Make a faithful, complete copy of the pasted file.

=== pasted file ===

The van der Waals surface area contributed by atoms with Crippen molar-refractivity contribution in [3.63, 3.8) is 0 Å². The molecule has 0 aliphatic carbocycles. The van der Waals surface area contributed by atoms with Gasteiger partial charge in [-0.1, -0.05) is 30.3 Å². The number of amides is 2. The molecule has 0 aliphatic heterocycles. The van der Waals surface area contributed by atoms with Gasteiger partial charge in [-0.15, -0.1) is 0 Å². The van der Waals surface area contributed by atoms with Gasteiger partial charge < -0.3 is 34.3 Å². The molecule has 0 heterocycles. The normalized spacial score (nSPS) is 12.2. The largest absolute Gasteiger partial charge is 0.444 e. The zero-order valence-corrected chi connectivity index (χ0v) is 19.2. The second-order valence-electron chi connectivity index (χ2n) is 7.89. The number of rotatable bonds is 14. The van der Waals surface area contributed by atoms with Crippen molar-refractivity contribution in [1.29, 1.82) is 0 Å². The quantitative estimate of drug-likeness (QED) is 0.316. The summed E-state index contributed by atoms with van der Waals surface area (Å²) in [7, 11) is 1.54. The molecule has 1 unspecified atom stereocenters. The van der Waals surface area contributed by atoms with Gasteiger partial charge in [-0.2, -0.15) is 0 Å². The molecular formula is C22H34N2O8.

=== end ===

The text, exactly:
The van der Waals surface area contributed by atoms with Crippen molar-refractivity contribution in [3.63, 3.8) is 0 Å². The molecule has 0 aliphatic carbocycles. The van der Waals surface area contributed by atoms with Gasteiger partial charge in [-0.1, -0.05) is 30.3 Å². The number of amides is 2. The molecule has 0 aliphatic heterocycles. The van der Waals surface area contributed by atoms with Gasteiger partial charge in [-0.15, -0.1) is 0 Å². The van der Waals surface area contributed by atoms with Gasteiger partial charge < -0.3 is 34.3 Å². The molecule has 0 heterocycles. The normalized spacial score (nSPS) is 12.2. The largest absolute Gasteiger partial charge is 0.444 e. The zero-order valence-corrected chi connectivity index (χ0v) is 19.2. The second-order valence-electron chi connectivity index (χ2n) is 7.89. The number of rotatable bonds is 14. The van der Waals surface area contributed by atoms with Crippen molar-refractivity contribution in [1.29, 1.82) is 0 Å². The quantitative estimate of drug-likeness (QED) is 0.316. The summed E-state index contributed by atoms with van der Waals surface area (Å²) in [7, 11) is 1.54. The molecule has 1 unspecified atom stereocenters. The van der Waals surface area contributed by atoms with Gasteiger partial charge in [-0.2, -0.15) is 0 Å². The molecular formula is C22H34N2O8.